Using the internet as a knowledge tool

March 30th, 2008 - 9:33 am ICT by admin  

A file-photo of Manmohan Singh

New Delhi, March 30 (IANS) India’s National Knowledge Commission is laying special emphasis on the internet to act as a “powerful and democratic source of information and knowledge” and is planning to open a series of web portals for the purpose. “These portals should become a decisive tool in the popular movements in support of the right to information, decentralisation, transparency, accountability and people’s participation,” commission chairman Sam Pitroda has said.

To initiate this process, the commission has announced plans to hold a daylong workshop and deliberate on designing and developing an environmental portal.

The workshop will be held April 10, along with the city-based non-profit organisation Centre for Science and Environment (CSE).

So far, the commission has envisaged creating national level portals dealing with “certain key sectors” like water, energy, environment, education, food, health, agriculture, employment and citizens.

These are intended to serve as a single point of access for consolidated information, applications and resources on the sector and will cater to a wide spectrum of users from citizens, entrepreneurs, small-scale industries, students, professionals, researchers and local practitioners.

The portals would be managed by a consortium with adequate representation from a wide range of stakeholders from NGOs, research and scientific groups, academic institutions, advocacy groups, government agencies and departments, international bodies, other funding agencies, the private sector, technology experts, educators, eLearning experts and others.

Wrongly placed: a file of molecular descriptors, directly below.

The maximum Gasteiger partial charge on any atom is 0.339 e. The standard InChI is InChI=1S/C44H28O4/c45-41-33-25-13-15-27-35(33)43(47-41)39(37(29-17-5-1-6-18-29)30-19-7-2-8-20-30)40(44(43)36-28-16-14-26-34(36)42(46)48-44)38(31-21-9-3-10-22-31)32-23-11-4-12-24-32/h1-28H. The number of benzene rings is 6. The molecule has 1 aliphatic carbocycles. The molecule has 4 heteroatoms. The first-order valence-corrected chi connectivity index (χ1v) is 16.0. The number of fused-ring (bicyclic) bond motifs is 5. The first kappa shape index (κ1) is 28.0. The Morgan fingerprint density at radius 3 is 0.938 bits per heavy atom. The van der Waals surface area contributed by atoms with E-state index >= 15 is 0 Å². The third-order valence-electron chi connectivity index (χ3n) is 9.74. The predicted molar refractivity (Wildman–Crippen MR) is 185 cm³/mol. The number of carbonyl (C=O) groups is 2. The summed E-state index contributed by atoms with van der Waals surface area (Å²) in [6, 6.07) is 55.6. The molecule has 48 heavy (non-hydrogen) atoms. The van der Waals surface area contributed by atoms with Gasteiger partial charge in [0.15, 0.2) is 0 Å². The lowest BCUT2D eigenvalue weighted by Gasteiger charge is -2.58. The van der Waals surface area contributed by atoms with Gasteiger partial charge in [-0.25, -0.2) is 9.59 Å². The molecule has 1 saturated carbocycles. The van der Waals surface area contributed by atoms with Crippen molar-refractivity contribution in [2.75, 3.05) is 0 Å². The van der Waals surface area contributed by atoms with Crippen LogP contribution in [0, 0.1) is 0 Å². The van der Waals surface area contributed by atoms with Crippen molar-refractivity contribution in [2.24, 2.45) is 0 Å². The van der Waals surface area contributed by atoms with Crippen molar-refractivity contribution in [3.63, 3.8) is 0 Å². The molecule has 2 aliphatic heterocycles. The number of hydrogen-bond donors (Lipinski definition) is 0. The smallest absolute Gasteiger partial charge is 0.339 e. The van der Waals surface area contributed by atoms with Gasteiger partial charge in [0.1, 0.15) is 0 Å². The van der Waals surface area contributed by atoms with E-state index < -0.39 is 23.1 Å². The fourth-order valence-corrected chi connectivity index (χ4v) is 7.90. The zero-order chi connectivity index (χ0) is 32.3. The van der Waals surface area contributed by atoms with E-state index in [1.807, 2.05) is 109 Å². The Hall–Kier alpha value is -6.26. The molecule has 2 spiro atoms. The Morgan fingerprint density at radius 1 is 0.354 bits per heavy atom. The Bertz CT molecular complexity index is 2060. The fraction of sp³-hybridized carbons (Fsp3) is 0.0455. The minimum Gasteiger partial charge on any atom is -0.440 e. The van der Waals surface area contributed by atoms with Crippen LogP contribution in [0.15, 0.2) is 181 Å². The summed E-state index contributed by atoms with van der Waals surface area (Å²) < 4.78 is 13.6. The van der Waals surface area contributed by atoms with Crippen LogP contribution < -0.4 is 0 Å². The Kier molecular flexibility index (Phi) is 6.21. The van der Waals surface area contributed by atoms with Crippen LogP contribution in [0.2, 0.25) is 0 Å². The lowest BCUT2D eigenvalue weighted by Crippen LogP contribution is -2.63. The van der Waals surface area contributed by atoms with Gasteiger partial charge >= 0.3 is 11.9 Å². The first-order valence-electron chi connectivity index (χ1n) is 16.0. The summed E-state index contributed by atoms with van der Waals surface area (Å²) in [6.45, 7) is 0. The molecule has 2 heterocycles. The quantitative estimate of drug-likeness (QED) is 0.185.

According to the Knowledge Commission, this will ensure that the portal remains “a dynamic repository of information from multiple sources to aggregate content”.

A collaborative model is adopted so that all stakeholders can participate in the creation, collaboration, sharing and discussions “in a rich and meaningful way so that information cannot be monopolised by any one group,” it added.

The commission has also raised the issue of the need to “reform” India’s mapping policy.

It noted that the advance in computer-based Geographic Information Systems (GIS) has given mapping and the use of maps a huge impetus in various fields. This helps in visual decision-making in various areas such as agriculture, transport and disaster management.

“An unambiguous mapping policy coupled with clear guidelines for use of spatial data are necessary to share GIS data and thereby maximise the use of cutting edge technology and applications,” the commission said.

“Under the new mapping policy announced in May 2005, there is still some ambiguity about publishing of GIS maps on the internet by NGOs, government and other development oriented agencies,” it noted.

An India Water Portal is now being developed by Arghyam Trust, a public charitable trust. The India Energy Portal is being developed with The Energy and Resources Institute (TERI).

“We also hope that various ministries in the government will initiate and encourage public-private partnerships to launch relevant portals to spread information and knowledge to the public at large and at the same time improve transparency, access, democratisation and utility,” Pitroda said in an earlier letter to Prime Minister Manmohan Singh.

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